Alternatives Antibodies Cell type Difficult cytokines Fluorochromes Other species Protocol References Technique



The choice of fluorochromes is determined by a lot of factors:

bulletHow are you going to evaluate your samples; flow cytometer or fluorescence microscope. And what filters do these contain.
bulletWhat is the expression level of the target.
bulletWhat combination of fluorochromes do I want to use and do I want a single, double or multi...... staining.

For targets with a low expression a fluorochrome with a high 'energy', like phycoerythrin (PE), is advised. At least when a flow cytometer is being used. For use in a fluorescence microscope PE is not a wise choice. The signal will be gone before the microscope can be focused and making a photo will be very difficult. PE is one of the brightest fluorochromes today. One molecule of this protein has 25 'fluor-groups'. Which makes it powerful and extremely useful in the flow cytometer.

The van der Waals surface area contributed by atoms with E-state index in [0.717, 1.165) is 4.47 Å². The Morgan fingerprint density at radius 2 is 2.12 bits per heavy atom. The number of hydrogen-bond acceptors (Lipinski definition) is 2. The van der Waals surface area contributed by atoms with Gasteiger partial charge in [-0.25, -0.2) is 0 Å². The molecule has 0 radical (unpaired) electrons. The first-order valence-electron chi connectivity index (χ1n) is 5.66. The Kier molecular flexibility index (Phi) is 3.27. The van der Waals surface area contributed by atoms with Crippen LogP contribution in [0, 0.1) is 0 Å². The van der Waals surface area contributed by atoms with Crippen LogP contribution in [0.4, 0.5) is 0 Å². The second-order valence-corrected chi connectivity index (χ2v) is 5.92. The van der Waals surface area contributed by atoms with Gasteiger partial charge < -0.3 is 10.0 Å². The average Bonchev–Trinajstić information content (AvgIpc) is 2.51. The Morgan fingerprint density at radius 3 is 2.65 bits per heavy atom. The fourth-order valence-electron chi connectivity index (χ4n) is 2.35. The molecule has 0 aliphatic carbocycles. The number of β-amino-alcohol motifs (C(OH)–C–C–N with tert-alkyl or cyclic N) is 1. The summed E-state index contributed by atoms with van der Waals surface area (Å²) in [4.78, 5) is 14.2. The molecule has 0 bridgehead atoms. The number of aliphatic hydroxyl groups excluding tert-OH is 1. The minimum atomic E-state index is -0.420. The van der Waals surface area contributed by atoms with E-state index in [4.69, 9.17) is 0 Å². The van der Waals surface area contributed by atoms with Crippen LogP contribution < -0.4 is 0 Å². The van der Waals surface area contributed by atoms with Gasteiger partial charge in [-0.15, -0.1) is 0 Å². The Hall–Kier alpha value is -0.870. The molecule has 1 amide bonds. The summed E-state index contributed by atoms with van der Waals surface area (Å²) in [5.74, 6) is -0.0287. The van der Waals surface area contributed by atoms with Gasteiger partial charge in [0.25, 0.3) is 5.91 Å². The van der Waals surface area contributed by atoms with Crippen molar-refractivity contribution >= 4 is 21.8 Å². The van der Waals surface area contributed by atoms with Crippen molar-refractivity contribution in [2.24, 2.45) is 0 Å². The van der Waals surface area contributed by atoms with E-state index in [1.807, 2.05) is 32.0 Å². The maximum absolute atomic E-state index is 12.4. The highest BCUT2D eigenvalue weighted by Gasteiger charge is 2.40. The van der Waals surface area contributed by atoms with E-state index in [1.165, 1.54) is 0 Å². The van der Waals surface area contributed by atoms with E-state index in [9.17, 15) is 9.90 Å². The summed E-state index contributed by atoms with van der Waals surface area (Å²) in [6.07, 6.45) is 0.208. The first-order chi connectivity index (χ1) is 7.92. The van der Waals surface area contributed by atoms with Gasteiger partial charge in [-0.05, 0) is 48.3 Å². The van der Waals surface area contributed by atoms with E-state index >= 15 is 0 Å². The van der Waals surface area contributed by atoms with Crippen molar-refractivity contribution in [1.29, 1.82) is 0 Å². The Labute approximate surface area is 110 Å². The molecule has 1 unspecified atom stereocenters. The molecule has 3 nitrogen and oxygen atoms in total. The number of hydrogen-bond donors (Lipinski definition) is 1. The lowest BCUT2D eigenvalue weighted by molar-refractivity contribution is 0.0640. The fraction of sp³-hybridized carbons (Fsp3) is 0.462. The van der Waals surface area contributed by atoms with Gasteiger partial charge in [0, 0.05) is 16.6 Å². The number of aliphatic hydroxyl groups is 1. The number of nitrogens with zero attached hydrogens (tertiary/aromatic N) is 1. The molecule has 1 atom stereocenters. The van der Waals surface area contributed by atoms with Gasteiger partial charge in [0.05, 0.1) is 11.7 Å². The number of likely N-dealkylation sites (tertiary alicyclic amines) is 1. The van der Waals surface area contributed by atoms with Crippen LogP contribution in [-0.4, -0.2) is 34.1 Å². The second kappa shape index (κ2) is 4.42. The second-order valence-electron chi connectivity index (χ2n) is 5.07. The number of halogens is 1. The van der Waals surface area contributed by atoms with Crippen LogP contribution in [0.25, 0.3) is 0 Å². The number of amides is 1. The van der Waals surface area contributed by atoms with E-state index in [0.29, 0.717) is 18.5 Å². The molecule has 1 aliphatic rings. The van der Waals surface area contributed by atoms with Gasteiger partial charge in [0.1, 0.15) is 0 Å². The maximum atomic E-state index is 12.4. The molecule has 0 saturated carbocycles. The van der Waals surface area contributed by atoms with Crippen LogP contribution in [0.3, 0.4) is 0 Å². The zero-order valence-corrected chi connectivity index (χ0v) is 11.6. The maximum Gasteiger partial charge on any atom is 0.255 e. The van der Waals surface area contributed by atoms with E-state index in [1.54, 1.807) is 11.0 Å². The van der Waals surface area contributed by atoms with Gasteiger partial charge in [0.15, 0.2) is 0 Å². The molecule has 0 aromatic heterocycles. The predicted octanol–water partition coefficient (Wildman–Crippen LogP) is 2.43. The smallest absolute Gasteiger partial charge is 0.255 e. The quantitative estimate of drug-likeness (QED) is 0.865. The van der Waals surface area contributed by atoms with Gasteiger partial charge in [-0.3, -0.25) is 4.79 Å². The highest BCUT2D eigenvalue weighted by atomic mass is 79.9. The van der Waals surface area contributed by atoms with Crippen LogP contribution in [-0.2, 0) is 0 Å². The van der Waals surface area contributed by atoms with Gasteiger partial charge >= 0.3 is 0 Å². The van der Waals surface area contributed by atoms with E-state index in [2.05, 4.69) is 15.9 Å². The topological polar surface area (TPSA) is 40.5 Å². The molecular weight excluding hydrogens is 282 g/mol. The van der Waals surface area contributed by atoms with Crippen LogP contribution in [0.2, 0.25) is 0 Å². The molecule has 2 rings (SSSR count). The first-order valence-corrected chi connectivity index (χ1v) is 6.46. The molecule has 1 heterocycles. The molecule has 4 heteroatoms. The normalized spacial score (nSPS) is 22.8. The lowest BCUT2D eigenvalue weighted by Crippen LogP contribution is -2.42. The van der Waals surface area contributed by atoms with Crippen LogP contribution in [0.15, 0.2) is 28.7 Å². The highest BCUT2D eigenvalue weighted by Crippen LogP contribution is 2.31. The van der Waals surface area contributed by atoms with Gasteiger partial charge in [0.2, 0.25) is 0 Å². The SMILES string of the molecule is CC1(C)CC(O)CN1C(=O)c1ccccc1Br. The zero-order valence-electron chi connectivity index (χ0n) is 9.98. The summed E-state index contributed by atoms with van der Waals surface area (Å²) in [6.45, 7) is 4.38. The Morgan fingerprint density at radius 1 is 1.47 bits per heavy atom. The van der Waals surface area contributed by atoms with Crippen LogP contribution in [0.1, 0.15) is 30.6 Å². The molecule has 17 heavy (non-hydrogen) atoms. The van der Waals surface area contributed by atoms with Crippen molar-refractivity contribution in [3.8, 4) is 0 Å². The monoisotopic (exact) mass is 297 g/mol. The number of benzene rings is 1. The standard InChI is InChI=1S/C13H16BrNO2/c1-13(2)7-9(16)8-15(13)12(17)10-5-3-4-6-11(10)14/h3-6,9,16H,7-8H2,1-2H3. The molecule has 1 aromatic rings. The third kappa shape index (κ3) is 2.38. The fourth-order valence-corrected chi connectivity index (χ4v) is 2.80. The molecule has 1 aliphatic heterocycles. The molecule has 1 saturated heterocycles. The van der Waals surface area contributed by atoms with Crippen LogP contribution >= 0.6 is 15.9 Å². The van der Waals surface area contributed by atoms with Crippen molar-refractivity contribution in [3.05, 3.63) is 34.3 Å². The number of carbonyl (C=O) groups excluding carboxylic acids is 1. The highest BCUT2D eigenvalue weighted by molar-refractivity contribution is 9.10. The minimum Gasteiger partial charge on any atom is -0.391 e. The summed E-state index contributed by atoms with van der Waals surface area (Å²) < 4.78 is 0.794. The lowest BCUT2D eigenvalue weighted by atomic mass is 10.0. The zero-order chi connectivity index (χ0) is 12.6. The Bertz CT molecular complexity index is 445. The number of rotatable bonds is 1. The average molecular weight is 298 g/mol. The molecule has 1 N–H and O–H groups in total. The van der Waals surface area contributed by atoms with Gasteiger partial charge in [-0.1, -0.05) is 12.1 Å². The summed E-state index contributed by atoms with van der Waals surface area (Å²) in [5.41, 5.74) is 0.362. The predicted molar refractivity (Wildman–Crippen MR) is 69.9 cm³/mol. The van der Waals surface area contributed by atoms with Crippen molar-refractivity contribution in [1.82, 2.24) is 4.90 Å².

It is also wise to think of the possible combinations that have to be made (now and in the future). In the case of cytokine staining most of the Abs available are conjugated to FITC, PE or allophycocyanine (APC). When a flow cytometer from BD is used this means channel 1, 2 and 4 have the possibility to detect cytokines (intracellular proteins) and are left with the third channel to use for a surface or activation marker. The FITC conjugated ab is used for the most abundant produced cytokine and the PE and/or APC for the cytokines that will be harder to detect.

But in the end it will be the method of detection that is the factor that determines what fluorochrome has to be used. Using Texas Red in a sample and coming to the conclusion the fluorescence microscope doesn't have the right emission filter makes the sample ''worthless''.

Although we did our best we can not be held responsible for any mistakes or typing errors.
 Suggestions, literature and protocols are welcome at icstaining@schuitemaker.info. Copyright 2000 - 2005.
Page was last updated: 05-03-2005